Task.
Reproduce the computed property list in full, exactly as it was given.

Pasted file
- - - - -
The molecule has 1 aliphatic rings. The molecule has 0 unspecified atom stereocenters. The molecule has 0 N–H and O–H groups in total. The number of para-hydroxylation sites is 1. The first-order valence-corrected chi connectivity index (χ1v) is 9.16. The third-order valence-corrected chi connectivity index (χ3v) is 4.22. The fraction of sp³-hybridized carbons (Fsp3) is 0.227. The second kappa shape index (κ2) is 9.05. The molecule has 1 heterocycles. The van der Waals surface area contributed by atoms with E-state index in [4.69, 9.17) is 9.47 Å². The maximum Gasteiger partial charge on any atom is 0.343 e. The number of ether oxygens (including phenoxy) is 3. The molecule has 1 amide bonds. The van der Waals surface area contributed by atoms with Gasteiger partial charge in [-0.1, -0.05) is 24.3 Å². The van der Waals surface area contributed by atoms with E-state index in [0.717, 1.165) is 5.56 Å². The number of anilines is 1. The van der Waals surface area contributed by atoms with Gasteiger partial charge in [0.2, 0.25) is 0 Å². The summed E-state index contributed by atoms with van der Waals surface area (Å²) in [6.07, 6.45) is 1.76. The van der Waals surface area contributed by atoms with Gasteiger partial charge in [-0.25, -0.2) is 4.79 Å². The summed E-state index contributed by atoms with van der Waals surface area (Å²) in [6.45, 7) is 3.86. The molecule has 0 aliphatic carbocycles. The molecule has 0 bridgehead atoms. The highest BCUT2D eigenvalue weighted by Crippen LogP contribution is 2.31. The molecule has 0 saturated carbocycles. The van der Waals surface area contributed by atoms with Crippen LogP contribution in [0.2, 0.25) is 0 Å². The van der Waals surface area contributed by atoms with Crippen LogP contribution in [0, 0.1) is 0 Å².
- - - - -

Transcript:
The molecule has 1 aliphatic rings. The molecule has 0 unspecified atom stereocenters. The molecule has 0 N–H and O–H groups in total. The number of para-hydroxylation sites is 1. The first-order valence-corrected chi connectivity index (χ1v) is 9.16. The third-order valence-corrected chi connectivity index (χ3v) is 4.22. The fraction of sp³-hybridized carbons (Fsp3) is 0.227. The second kappa shape index (κ2) is 9.05. The molecule has 1 heterocycles. The van der Waals surface area contributed by atoms with E-state index in [4.69, 9.17) is 9.47 Å². The maximum Gasteiger partial charge on any atom is 0.343 e. The number of ether oxygens (including phenoxy) is 3. The molecule has 1 amide bonds. The van der Waals surface area contributed by atoms with Gasteiger partial charge in [-0.1, -0.05) is 24.3 Å². The van der Waals surface area contributed by atoms with E-state index in [0.717, 1.165) is 5.56 Å². The number of anilines is 1. The van der Waals surface area contributed by atoms with Gasteiger partial charge in [0.2, 0.25) is 0 Å². The summed E-state index contributed by atoms with van der Waals surface area (Å²) in [6.07, 6.45) is 1.76. The van der Waals surface area contributed by atoms with Gasteiger partial charge in [-0.25, -0.2) is 4.79 Å². The summed E-state index contributed by atoms with van der Waals surface area (Å²) in [6.45, 7) is 3.86. The molecule has 0 aliphatic carbocycles. The molecule has 0 bridgehead atoms. The highest BCUT2D eigenvalue weighted by Crippen LogP contribution is 2.31. The molecule has 0 saturated carbocycles. The van der Waals surface area contributed by atoms with Crippen LogP contribution in [0.2, 0.25) is 0 Å². The van der Waals surface area contributed by atoms with Crippen LogP contribution in [0, 0.1) is 0 Å².